Chartered in 1849, the Milwaukee Road eventually extended its tracks across the northern tier of the United States to the Pacific Ocean. Noted for its
innovative electric motive power and passenger service, Milwaukee also ran steam like the Baldwin ten-wheeler from 1898 photographed in 1952 at Tomahawk, WI and seen here in 2020.
| Large blocks for notes | Reproduced on quality, 100-pound paper | Calendar measures 13 ¾ by 10 ½ inches closed and13 ¾ by 21 inches open
Engines and named trains pictured in this edition include:
• Milwaukee Road 552 (two Fairbanks-Morse H16-66's leading an EMD F7A-B-A) is on a northbound freight passing Dayton's Bluff, St. Paul, MN on March 4, 1972. Milwaukee Road only had six H16-66's, purchased for ore train service in 1953. Eventually they were used in freight and switching. By 1975, all were off the roster.
• Milwaukee Road 154, an EMD SD40-2 along with a second unit, a caboose and a plow on each end, is attempting to clear snow near Buffalo Springs, ND on February 3, 1978. Buffalo Springs is only a siding about 35 miles east of Marmarth, located on the southwestern edge of the state. This was an old-fashioned Great Plains blizzard and if anyone asks whether extreme railroad photography makes sense, the answer might appropriately be "why."
• The Milwaukee Road ended electrification on June 15, 1974. Fast forward to March 12, 1979, and the decline in operational quality on the western part of the railroad continued unabated. A westbound freight has pulled up to the Three Forks, MT depot; this day's power is 462 (MP15DC), 97C (FP7), 2056 (GP40) and 160 (SD40-2). Quite a combination!
• Milwaukee Road Bipolar (Class EP-2) E-4 is arriving at Butte, Montana with Train #15, the Olympian Hiawatha on April 28, 1958. Although they were basically worn out when they were replaced in 1958 and 1959, to maintain running speed required two diesel passenger locomotives to replace one Bipolar.
• Milwaukee Road Class ES-2 Switcher E-81 is plying its trade at the Deer Lodge, MT yard, while westbound freight #263 waits for a crew on May 13, 1974. Milwaukee ran four of these ES-2's, numbers 80 through 83, two purchased in 1917 and two more in 1919. All operated until 1953, when one became surplus. Motor 83 was scrapped. One switcher was needed at Butte and one at Deer Lodge. As a safety net, one was stored in operating condition. These three motors served successfully until the end of electric operations in 1974.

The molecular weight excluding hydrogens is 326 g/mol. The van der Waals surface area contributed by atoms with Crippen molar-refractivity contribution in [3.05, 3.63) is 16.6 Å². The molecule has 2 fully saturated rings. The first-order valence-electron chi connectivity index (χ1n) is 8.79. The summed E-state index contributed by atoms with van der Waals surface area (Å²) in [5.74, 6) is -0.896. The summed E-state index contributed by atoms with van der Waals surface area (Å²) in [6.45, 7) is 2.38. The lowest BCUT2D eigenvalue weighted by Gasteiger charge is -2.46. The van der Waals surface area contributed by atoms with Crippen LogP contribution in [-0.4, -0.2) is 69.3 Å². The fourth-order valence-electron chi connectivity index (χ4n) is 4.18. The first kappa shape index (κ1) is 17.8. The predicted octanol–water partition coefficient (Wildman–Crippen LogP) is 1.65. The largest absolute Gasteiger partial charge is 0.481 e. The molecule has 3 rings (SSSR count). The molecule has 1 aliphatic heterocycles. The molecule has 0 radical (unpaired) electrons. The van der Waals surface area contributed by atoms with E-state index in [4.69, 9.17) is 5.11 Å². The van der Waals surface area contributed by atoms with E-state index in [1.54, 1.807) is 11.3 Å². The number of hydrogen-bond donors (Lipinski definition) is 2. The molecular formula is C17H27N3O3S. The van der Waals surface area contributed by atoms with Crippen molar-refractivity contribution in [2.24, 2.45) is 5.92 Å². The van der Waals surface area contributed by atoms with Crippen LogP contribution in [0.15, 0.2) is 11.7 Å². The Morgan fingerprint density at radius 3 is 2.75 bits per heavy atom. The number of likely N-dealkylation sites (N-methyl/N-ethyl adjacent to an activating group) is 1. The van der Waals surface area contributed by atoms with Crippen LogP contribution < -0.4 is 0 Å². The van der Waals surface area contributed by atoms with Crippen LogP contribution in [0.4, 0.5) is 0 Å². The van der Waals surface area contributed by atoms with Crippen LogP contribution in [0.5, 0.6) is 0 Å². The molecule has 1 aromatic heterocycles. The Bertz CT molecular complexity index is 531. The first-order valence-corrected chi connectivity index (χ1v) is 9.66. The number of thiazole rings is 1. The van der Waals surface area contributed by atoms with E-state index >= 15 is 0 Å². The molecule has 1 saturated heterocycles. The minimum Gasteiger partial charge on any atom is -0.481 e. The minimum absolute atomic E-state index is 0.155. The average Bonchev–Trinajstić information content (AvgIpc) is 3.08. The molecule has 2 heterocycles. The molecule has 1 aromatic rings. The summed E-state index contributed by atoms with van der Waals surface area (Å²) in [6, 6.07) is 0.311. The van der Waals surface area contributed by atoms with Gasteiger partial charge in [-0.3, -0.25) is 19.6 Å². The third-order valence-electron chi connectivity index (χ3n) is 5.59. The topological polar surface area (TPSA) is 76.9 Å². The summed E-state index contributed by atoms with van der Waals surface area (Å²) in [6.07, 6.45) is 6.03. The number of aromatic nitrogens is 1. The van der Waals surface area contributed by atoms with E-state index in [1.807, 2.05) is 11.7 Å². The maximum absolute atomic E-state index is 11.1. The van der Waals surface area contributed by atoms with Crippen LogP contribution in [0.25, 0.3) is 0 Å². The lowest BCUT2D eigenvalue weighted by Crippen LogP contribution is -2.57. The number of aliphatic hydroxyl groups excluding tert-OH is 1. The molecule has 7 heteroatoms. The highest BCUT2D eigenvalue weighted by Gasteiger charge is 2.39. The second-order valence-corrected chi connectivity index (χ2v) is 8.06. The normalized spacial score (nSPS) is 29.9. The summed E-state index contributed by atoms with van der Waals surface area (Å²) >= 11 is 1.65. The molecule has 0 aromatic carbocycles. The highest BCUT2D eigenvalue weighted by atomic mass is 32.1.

• Milwaukee Road Motors E23-B and E23-C (two EP-1A's) painted in Union Pacific colors are on Train #16, the westbound Olympian Hiawatha after arriving at Tacoma, WA, from Seattle on May 4, 1958. Since October 1955, Milwaukee had been handling all Union Pacific passenger trains west from Omaha, NE, so these and several other motors were painted to match Union Pacific equipment.
• Milwaukee Road 1167 has just about seen it all. it was built by Baldwin in September of 1898 as a Class B-2 ten-wheeler (4-6-0). It is seen here at Tomahawk, WI on August 19, 1952, running in way-freight service. It would be retired in April 1953, after almost 55 years of service and had been renumbered six different times.
• Milwaukee Road 73A, 73B and 73C (a nearly brand new EMD F7A-B-A set) are on a freight near North Chicago, IL on August 20, 1950. Note the Flying Indian logo on the nose. From February 19, 1985 when the Milwaukee Road was merged into the Soo Line, these locomotives were stored, then sold to a second-hand locomotive dealer. Of all the first-generation locomotives produced and operated the on the Milwaukee Road or other any railroad, those coming from EMD proved to be the most reliable. Milwaukee's experience with these three units and their long service lives are proof of that reliability.
•“Little Joe" Class EP-4 Motor E-20, in concert with another Joe, this one a Class EF-4, are on an eastbound freight along the approach to East Portal, MT in September 1972. There were two Class EP-4's; these were the only passenger Little Joes, equipped with steam boilers. E-20 shown here was one of them and E-21 was the other. These two locomotives were believed by crews to be the best electric motors Milwaukee ever owned, running day in and day out the four hundred miles between Harlowton, MT and Avery, ID with very little shop time. But in 1958, they were moved into the freight pool. All passenger trains, what there were of them, were then handled by diesels or by Class EP-2 Bipolars.
• Milwaukee Road 964 is leading three other units on a southbound freight through Linton, IN in October 1975. Milwaukee purchased 100 EMD Model GP9's, which saw use primarily as freight locomotives, but also on local freight, passenger and express trains. By 1959, many of the GP9's were worn out, due to hard work and long freight runs. The West Milwaukee Shops eventually rebuilt 54 of these GP9's into "rebuild" GP20's. The short hood was chopped to give crews better visibility, and many new items were added. The four locomotives in this view are all GP20 rebuilds. These locomotives continued to serve well, as Milwaukee was cash tight and couldn't really afford a big batch of new power. After the merger with the Soo Line on January 1, 1986, they fell out of favor, and within a few years, all had been sold or retired.
• Milwaukee Road Motors E47A-E39C-E39D-E39A, seen here, make up one of only two sets of four-motor power still in service on the Coast Division. E47A leads an eastbound freight into Cedar Falls, WA in August 1970. Electric operations on the Coast Division became more sporadic and by the end of 1970, only the Rocky Mountain Division still saw some electric operation. June 15, 1974 marked the end of all electric power.
• Not long after spending some time in the paint shop, Milwaukee Road 908 sits at the St. Paul, MN roundhouse on December 27, 1974. 908 was a 1,200-horsepower Baldwin S-12 switcher which spent much of its working life in the Twin Cities.
© Tide-mark Press 2019